I've no idea what triggered this great burst of creativity, but I'm not gonna fight it. If I wind up wrecked and tired in two or three weeks, I may have some sweaters and fiber to show for it, so screw it. I'm riding the wave. Among other things, I've been getting ready to put up a bunch of stuff in the Etsy shop. Mostly hand spun yarn, but I'm trying to finish up some roving, too.

Some of it is older, and I'm selling it more to not have to move it, than anything else. Prices will reflect that; some of this isn't my best work. Got a custom sock yarn order to work on, got some roving I'm gonna dye and turn into another pair of socks for myself. Got some merino I think I'm gonna spin with gold metallic thread.

I'm also still spinning the silk-merino.

I finally figured out what color it is; it's the gray-blue of really faded indigo-dyed denim. Nice, but not really blue. I can't want to be done with it, because I'm sick of trailing silk fibers all over the house and leaving them stuck all over. Last night I picked silk fibers out of the hamburgers I was making. NOT appetizing.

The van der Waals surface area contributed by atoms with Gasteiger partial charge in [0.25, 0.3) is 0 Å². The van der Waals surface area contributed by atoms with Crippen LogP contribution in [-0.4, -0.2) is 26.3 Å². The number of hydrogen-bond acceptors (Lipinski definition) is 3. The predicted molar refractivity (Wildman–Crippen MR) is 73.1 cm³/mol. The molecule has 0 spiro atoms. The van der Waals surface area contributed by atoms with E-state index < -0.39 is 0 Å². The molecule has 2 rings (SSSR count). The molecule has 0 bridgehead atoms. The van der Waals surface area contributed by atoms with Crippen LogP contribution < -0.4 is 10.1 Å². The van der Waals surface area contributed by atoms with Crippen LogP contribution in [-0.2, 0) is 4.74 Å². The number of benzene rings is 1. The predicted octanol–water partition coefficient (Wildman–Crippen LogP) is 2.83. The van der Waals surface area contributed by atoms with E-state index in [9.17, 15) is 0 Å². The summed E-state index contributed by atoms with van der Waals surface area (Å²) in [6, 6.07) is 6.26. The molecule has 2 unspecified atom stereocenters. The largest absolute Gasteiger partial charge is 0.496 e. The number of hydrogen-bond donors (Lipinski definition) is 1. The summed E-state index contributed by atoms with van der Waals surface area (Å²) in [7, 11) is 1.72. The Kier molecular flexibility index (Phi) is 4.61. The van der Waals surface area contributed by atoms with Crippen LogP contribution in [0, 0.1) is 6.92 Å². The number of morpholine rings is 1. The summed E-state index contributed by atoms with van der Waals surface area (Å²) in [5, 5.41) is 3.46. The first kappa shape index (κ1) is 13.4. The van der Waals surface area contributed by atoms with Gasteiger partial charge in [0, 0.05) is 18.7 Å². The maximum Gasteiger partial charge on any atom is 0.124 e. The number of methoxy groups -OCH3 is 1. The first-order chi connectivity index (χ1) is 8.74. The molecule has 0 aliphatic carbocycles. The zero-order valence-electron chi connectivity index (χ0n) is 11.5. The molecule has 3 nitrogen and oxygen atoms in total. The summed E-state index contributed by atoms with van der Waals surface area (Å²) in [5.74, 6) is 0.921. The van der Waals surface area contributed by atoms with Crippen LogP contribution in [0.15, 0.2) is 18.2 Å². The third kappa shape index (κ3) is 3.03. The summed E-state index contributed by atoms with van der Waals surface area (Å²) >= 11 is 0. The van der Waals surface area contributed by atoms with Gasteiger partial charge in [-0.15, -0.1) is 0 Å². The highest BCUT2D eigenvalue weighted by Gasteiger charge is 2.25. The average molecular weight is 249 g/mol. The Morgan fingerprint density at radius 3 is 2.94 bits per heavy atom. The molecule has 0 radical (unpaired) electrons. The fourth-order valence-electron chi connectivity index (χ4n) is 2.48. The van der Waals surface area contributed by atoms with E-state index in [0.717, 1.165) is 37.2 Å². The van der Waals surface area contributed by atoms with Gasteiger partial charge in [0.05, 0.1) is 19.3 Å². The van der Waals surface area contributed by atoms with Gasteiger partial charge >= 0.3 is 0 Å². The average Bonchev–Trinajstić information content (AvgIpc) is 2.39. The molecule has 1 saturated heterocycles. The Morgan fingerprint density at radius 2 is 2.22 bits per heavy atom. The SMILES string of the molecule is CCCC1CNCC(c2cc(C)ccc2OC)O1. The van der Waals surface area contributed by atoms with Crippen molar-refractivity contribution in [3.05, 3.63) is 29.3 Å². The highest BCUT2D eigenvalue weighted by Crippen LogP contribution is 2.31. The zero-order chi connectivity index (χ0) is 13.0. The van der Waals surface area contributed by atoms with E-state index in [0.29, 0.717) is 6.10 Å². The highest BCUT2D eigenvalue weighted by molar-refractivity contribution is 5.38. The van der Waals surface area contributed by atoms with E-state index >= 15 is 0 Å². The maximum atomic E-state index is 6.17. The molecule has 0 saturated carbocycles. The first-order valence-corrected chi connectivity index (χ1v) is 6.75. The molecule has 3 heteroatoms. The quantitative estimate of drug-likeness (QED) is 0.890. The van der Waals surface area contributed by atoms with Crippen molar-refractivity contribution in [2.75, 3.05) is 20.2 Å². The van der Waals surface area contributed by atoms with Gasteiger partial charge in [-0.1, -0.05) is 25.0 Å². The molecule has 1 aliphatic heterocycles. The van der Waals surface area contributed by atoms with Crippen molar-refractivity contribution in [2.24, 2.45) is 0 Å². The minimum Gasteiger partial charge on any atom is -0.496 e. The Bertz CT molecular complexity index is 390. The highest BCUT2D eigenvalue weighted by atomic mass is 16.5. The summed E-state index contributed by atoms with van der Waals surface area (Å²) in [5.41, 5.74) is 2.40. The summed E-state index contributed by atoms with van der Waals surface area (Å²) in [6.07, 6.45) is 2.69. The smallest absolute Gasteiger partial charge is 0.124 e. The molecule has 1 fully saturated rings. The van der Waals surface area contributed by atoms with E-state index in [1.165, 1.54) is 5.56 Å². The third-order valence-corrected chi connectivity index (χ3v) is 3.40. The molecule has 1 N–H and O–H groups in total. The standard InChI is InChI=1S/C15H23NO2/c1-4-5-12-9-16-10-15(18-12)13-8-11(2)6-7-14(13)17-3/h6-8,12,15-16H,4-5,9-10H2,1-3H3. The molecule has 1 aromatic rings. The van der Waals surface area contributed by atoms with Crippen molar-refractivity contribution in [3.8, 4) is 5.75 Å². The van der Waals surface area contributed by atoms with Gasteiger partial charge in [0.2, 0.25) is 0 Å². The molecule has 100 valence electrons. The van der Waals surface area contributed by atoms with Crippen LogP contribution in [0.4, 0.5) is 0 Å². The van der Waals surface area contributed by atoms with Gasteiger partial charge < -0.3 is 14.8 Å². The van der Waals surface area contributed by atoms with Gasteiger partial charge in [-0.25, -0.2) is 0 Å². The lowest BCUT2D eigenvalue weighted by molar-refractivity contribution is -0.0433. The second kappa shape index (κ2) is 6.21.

I also dug out the circle cardigan and am finishing up the sleeves. I think I can get it done soon enough to wear it this summer, which would be very cool. All else aside, it will just be FINISHING SOMETHING.

Love the yarn. (Lara from Elann.) I'm betting it could be used as a substitute for reeled silk yarns. I should do a review. I bought enough of this to do a knit-on edge, changed my mind back to the crochet, and now have enough to do a tank or tee to go under the circle cardi, like a funky twin set.

And as if things aren't crazy enough, I got books. Woohoo! Top-down knitting. Barbara G. Walker. Wendy Bernard. Fashion. History of clothing. Design. Mwahahahahaha.